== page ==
It was an otherwise normal day when his master came to him and told him to pack for a journey. Tristan, at this time in his mid-teens, did as he was told. He was also told to bring the falcon that they were raising to forge Tristan’s masterpiece, though he had thought it would be still at least another year before he would be able to have the skills needed to complete the task.
The two of them traveled for days into the woods, seeing no one. His master would tell him nothing about where they were going or what they were going to do when they got there, and drilled Tristan on the techniques that he had learned over the years.
Finally, they entered a clearing, and the master instructed Tristan to build a camp while he meditated. Tristan remembers doing this, and waiting for his master to give him further instructions, but at that point his memories fade away, and the next thing he was able to recall is coming out of the woods, many days later, with the falcon on his shoulder and the clothes on his back. His master was nowhere to be seen. Tristan returned to the master’s home to find it burned to the ground. With nothing left of his current life, save for the falcon (whom he had developed a kinship with, naming it David) and the skills that he had acquired, Tristan decided to join the army of the Ashen Kingdom rather than to return home to an uncaring, drunk father.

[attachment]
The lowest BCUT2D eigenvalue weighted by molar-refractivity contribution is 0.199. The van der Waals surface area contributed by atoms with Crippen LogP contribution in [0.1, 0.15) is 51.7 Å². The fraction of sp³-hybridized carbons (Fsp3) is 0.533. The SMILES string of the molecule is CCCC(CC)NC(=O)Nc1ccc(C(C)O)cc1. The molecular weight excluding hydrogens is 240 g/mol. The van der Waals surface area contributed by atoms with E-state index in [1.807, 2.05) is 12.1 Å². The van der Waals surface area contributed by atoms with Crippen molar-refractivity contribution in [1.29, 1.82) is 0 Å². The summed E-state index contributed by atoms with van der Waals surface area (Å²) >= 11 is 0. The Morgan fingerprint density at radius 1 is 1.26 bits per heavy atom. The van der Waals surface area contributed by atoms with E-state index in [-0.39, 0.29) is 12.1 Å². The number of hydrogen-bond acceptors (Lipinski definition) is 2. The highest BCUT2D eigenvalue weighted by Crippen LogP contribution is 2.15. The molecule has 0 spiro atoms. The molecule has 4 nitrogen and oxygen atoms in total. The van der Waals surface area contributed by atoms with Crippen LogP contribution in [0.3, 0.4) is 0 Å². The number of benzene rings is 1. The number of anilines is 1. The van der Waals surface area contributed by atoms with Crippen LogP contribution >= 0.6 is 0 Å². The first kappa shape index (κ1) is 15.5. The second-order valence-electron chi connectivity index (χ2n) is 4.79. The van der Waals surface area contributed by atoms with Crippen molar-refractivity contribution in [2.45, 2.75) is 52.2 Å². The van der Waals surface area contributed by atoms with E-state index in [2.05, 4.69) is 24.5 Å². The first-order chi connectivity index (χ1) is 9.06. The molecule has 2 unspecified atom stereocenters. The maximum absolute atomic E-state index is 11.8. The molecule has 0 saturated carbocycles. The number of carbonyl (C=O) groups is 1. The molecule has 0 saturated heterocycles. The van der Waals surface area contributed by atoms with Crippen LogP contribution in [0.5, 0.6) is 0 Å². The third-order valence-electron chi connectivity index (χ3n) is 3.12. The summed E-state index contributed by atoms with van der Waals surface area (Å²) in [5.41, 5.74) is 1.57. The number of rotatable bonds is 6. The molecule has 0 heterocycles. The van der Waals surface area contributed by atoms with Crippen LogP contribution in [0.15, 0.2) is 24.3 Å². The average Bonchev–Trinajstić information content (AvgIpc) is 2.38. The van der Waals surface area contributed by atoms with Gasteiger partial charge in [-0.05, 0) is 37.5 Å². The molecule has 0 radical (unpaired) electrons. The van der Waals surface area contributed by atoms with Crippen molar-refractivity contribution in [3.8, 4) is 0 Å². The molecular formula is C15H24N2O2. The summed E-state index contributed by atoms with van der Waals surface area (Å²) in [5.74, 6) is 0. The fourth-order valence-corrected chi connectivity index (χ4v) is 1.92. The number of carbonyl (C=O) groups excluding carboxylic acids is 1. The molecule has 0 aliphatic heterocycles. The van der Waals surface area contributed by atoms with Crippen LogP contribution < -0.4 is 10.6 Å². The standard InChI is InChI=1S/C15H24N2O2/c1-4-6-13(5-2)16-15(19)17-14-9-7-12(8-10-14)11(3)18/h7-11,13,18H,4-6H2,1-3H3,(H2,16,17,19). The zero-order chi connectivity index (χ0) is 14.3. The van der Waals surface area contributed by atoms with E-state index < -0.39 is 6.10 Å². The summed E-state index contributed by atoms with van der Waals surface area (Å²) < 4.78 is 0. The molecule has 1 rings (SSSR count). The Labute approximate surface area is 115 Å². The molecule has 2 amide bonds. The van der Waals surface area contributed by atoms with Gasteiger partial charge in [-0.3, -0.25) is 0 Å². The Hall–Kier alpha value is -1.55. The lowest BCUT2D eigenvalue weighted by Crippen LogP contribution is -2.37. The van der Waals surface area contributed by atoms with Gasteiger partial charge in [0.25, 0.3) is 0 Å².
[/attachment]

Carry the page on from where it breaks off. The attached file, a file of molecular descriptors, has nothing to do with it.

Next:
While he had a knack for blacksmithing, he was able to quickly rise up the ranks due to a true talent at inspiring and leading men. In seven years, he’d attained the rank of Captain, and commanded a company of men stationed in a port city in the far southwestern corner of the Kingdom.